US, UK Declare Victory in Helmand and Go Home
We've handed off operations in Helmand Province to the Afghanistan army.
We’ve handed off operations in Helmand Province to the Afghanistan army.
FP’s Column Lynch (“Don’t Look Now, But the Marines and Brits Just High-Tailed it Out of Taliban Stronghold“):
American and British combat operations formally came to an end in Helmand Province, one of the bloodiest theaters in the U.S.-led war against the Taliban and a primary focus of Obama’s 2010 surge of tens of thousands of American reinforcements charged with beating back the revitalized insurgency.
But there were no White House statements issued Sunday to commemorate the occasion, no press conferences convened to celebrate the day. Instead, U.S. Marines and British forces in southern Afghanistan quietly lowered and folded their flags in a solemn ceremony at Camp Leatherneck, the largest U.S. base to be handed over to Afghan authorities, and Britain’s neighboring Camp Bastion to mark the formal transfer of power to the Afghan Army’s 215th Corps. The two countries lost hundreds of troops in Helmand, but the situation there remains so dangerous that the precise timing of the base closures was kept secret for security reasons.
The landmark passed with little fanfare in Washington, reflecting the degree to which the Obama administration has sought to move beyond a deeply unpopular conflict that marked the opening front in the U.S.-led war on terrorism and took the lives of 3,476 coalition forces, including 2,349 Americans and 453 British nationals. The White House Twitter feed didn’t even mention Afghanistan, devoting its attention to assuring anxious Americans that there is little risk of the Ebola virus spreading across the homeland like some pernicious wildfire.
Military leaders often contend that they are reluctant to publicize the details about base closures or military handovers of power because of security concerns. But it was hard not to suspect that the administration silence on Sunday’s end of Marine military operations in Helmand was driven by concerns about about what the future may portend in Afghanistan, where the Taliban have retaken broad swaths of the country, including large portions of Helmand itself.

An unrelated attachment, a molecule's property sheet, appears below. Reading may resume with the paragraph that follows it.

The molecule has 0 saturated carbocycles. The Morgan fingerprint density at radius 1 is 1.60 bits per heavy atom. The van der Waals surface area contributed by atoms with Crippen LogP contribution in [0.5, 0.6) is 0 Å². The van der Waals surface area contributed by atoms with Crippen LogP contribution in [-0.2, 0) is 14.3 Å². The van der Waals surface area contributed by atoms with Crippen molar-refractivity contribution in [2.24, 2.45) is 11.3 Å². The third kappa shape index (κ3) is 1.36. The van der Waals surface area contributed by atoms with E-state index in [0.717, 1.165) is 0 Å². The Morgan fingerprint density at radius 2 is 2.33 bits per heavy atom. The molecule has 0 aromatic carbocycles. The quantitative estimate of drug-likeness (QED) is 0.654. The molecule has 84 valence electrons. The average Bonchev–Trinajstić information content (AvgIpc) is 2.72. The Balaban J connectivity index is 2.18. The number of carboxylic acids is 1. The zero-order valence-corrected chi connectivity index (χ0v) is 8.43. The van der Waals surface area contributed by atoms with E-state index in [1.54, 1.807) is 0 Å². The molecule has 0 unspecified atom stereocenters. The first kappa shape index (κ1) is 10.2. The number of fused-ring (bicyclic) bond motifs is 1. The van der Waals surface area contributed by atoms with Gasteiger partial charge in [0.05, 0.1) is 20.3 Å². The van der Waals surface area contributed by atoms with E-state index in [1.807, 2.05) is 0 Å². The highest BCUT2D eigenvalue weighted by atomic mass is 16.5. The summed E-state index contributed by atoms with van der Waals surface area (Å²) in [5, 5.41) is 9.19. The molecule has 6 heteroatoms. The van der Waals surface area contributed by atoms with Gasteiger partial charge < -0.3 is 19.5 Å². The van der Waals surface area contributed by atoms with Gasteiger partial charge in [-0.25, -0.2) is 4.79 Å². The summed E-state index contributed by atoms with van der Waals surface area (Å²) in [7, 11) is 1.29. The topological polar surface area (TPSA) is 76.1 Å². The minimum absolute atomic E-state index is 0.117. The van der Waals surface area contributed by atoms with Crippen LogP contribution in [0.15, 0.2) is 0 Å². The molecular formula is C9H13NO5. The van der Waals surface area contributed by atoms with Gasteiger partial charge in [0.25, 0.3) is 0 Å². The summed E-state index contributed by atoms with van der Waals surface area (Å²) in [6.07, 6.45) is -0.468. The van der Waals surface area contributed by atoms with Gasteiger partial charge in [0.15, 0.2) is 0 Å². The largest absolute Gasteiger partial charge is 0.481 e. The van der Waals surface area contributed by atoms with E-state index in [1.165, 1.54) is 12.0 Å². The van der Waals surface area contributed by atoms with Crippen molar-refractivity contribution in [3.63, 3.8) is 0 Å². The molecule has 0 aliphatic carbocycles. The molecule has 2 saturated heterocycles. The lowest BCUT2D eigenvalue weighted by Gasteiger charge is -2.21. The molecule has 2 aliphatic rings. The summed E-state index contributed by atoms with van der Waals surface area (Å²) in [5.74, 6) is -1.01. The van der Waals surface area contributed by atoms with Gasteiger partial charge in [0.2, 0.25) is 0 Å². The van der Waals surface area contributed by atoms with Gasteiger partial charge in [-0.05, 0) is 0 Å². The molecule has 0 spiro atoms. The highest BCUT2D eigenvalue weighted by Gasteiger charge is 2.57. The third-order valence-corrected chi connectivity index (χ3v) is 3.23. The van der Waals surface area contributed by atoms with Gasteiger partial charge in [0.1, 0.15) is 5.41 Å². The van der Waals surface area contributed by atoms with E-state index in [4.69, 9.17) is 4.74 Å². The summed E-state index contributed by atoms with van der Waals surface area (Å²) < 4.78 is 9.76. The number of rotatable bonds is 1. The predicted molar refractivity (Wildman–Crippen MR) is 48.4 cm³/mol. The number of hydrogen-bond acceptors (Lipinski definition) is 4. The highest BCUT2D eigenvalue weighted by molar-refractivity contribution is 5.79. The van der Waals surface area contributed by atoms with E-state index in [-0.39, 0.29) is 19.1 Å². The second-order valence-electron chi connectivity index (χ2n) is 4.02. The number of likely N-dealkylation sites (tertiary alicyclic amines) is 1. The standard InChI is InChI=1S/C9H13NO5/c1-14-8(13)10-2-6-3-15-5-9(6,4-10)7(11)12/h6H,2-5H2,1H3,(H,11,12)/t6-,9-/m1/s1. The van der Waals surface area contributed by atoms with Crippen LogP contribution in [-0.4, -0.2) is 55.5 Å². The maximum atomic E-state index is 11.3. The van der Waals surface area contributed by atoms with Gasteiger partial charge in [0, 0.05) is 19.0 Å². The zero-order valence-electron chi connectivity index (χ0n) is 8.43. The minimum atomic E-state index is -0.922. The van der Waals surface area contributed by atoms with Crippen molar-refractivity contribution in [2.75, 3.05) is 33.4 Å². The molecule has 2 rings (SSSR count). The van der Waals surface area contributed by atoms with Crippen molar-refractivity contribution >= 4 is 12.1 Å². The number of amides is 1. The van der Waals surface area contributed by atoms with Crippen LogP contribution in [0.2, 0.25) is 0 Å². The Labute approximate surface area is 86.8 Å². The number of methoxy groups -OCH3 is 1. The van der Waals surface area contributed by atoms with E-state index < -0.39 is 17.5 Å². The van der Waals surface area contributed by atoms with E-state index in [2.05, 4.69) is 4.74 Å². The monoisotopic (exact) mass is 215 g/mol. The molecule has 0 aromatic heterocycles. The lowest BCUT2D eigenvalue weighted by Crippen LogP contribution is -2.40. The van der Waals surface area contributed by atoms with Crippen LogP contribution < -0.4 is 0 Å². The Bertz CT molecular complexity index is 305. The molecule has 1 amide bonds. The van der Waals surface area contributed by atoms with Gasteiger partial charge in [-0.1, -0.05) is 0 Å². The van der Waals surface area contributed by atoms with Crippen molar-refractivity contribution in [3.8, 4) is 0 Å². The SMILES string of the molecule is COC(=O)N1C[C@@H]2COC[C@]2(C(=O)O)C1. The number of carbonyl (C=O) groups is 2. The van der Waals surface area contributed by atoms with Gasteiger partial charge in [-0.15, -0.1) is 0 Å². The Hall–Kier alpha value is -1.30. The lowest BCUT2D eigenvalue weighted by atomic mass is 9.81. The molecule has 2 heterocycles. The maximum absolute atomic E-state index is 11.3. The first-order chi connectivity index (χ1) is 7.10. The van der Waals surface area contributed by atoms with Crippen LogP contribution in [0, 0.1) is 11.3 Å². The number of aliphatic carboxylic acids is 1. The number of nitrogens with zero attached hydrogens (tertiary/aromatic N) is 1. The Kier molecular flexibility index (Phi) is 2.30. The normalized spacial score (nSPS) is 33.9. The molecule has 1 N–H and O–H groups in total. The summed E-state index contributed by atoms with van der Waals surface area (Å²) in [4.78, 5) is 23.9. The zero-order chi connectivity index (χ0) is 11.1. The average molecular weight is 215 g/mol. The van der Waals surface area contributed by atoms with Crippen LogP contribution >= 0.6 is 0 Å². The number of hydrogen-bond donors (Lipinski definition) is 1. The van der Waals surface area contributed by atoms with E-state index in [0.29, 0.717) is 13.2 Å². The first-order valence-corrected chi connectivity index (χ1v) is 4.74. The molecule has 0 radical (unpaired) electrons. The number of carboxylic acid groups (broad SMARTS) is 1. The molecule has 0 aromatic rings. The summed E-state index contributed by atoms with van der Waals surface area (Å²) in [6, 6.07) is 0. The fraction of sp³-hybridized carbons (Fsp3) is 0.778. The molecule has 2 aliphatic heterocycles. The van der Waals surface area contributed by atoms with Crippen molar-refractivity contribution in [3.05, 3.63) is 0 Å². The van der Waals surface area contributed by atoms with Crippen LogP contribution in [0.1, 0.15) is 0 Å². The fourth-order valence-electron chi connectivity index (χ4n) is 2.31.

There is, to say the least, little reason to think that the Afghan military will be up to the task of holding the province. For their part at least, the Brits are up front about that.
British combat troops will not be deployed again in Afghanistan “under any circumstances”, Michael Fallon has pledged despite admitting the country could face more insurgency attacks.
The Defence Secretary warned there was “no guarantee” Afghanistan would be stable as UK troops pull out of the country and said Islamic extremism would continue there “for a long time”.
“We are not going to send combat troops back into Afghanistan. We’ve made that very very clear. Under any circumstances combat troops will not be going in there,” Mr Fallon said.
“Of course we’ll continue. Nobody’s walking away from Afghanistan. Nato’s made it clear that we will continue our support mission there and much of that now will be training and liaison and helping with intelligence and surveillance and counter-terrorism where necessary.
“But the answer is very straight – no, we’re not going to be recommitting combat troops to Afghanistan.”
He said Britain’s involvement in stopping Afghanistan from becoming a “safehaven for terrorism” meant it had been “mission accomplished” but warned the country still faced the threat of insurgency attacks.
“There is no guarantee that Afghan is going to be stable and safe. What I’m saying to you is that we have given Afghanistan the best possible chance of a safer future,” he said.
Discussing the UK’s overall mission, Mr Fallon said “mistakes were made militarily and mistakes were made by politicians” and added: “clearly the numbers weren’t there at the beginning [and] the equipment wasn’t quite good enough at the beginning.”
He added: “The problem of Islamic extremism was there before we went into Afghanistan and is going to be with us for a long time.”
It’s a sad state of affairs, but one that’s been obviously inevitable for five years or more. There’s a strong chorus of “we’re leaving too soon” out there and it’s powerful in the wake of the collapse of security in Iraq in recent months. But, absent an open-ended commitment, it’s not obvious what the alternative is. There will likely never be a good time to turn responsibility for security to a central government that has never displayed any ability to run the country effectively.